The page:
The daughter of Cherise Lavender Brown, who died of a drug overdose, kisses her mother’s headstone during the family’s visit to Brown’s gravesite. | Photo provided by Layers of Hope, taken by DJ Igelsrud

Raising Awareness

Group uses photos to combat stigma of drug addiction

As the opioid crisis continues to grip the United States, photographers in Syracuse are picking up their cameras to help those in need.

Layers of Hope, an organization founded this year, aims to raise awareness for addicted individuals. Photographers look to remove the stigma of addiction by attaching human faces to the problem.

The family of Cherise Lavender Brown, who died of an opiate overdose, pose at her grave. She left behind three small children. | Photo provided

The group staged a photo exhibit earlier this year at the Maxwell Memorial Library in Camillus and in the windows of the former DeWitt Library in the ShoppingTown Mall. The Maxwell exhibit was in partnership with Prevention Network, an anti-addiction organization.

Layers of Hope began doing photo shoots and staging their photo exhibits in the first half of 2016. The group formed with members of the Syracuse Camera Club after coming into contact with other photographers who were raising awareness about drug abuse in Auburn.

Layers of Hope functions by contacting various addiction agencies in Central New York and gauging their interest in being profiled. Bob Gates, who serves as president of the Syracuse Camera Club and is a member of Layers of Hope, explained that the group is currently reaching out to agencies for the next photo opportunity.

“The way this works is we are at the beck and call of people who might find some use for what we do,” Gates said. “We don’t have any agenda here.”

Susan Scholl, the internship coordinator for Syracuse University’s David B. Falk College of Sport and Human Dynamics, also has worked as the chemical dependency treatment coordinator at Crouse Hospital. She describes addiction as a “spiritual emergency” because, among other factors, a sense of disconnection from a community can lead to an addiction.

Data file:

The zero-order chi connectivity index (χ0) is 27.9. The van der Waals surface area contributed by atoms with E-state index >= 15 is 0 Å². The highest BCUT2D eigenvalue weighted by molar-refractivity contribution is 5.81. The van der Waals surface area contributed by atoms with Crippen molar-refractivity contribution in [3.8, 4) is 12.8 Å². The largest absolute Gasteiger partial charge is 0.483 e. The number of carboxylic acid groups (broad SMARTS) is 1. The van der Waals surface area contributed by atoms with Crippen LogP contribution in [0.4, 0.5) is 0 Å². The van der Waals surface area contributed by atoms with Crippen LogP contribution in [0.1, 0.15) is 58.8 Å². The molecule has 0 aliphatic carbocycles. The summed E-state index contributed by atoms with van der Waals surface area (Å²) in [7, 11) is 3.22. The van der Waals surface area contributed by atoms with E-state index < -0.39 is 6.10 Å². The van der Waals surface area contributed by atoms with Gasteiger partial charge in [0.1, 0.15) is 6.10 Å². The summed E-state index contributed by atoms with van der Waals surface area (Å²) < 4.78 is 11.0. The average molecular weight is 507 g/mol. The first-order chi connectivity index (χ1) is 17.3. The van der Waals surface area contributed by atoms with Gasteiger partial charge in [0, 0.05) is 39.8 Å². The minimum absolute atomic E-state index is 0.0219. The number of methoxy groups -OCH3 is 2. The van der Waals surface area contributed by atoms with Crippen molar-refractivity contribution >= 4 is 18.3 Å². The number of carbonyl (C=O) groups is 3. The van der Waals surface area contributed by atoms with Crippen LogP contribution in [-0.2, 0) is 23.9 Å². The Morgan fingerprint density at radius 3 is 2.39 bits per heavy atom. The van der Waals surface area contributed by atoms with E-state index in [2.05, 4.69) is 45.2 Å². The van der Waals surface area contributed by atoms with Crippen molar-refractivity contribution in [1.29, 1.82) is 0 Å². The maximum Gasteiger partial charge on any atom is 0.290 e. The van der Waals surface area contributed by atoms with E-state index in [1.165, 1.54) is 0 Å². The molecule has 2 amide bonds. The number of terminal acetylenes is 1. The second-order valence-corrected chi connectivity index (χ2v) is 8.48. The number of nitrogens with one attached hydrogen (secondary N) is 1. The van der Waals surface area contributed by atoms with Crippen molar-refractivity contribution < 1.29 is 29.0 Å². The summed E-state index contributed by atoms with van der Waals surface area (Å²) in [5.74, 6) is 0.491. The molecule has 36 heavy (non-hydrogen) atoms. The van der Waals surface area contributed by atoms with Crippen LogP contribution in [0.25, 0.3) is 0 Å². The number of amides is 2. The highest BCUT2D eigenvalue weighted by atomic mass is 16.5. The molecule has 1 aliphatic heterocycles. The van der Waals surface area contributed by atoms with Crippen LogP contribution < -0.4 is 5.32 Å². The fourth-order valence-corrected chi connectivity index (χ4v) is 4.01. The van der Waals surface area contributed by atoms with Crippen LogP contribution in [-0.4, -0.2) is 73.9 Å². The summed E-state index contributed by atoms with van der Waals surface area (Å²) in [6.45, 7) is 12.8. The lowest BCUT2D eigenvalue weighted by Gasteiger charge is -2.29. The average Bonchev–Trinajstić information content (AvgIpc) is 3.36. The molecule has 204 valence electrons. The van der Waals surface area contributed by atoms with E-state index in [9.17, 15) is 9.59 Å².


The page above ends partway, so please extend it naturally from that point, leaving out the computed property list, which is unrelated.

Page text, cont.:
“People have to recognize that our culture is tremendously stressful, and we are disconnected,” Scholl said. “As a species, we’re hardwired to alter our mood … I might hike or do art, or whatever. So, this is the human condition.”

Members and photo subjects of Layers of Hope from left: Sheila Quinell, DJ Igelsrud, Bob Gates, Ashley Dailey, Dawn Burness, Ashley DiMento, Jordan Eubanks and Rosalie Spitzer. | Photo provided

“Attention has been drawn to addiction as an issue of human suffering more than just a judicial ‘war on drugs’ perspective of bad people doing bad things so let’s lock them up,” said Dessa Bergen-Cico, an associate professor in the public health program at Syracuse University’s David B. Falk College of Sport and Human Dynamics.

“Hopefully we’ve crossed that threshold with the prevalence of this problem, and we’ll be able to address it in a way that’s more sustaining in terms of social recovery or resiliency against another epidemic.”

Bergen-Cico added that drug addicts tend to feel marginalized and may see themselves solely as drug users, and nothing more. Connections with non-drug users would create a beneficial social bridge to allow them to view themselves as something more.

Members of the group relish the opportunity to show an alternative side of drug addiction.

“It’s been so rewarding to take pictures of the folks in recovery themselves,” said DJ Igelsrud, chairman of Layers of Hope. “They’re a strong, wonderful bunch of people that have gotten on the other side of addiction.”



— By JP Hadley, Staff reporter

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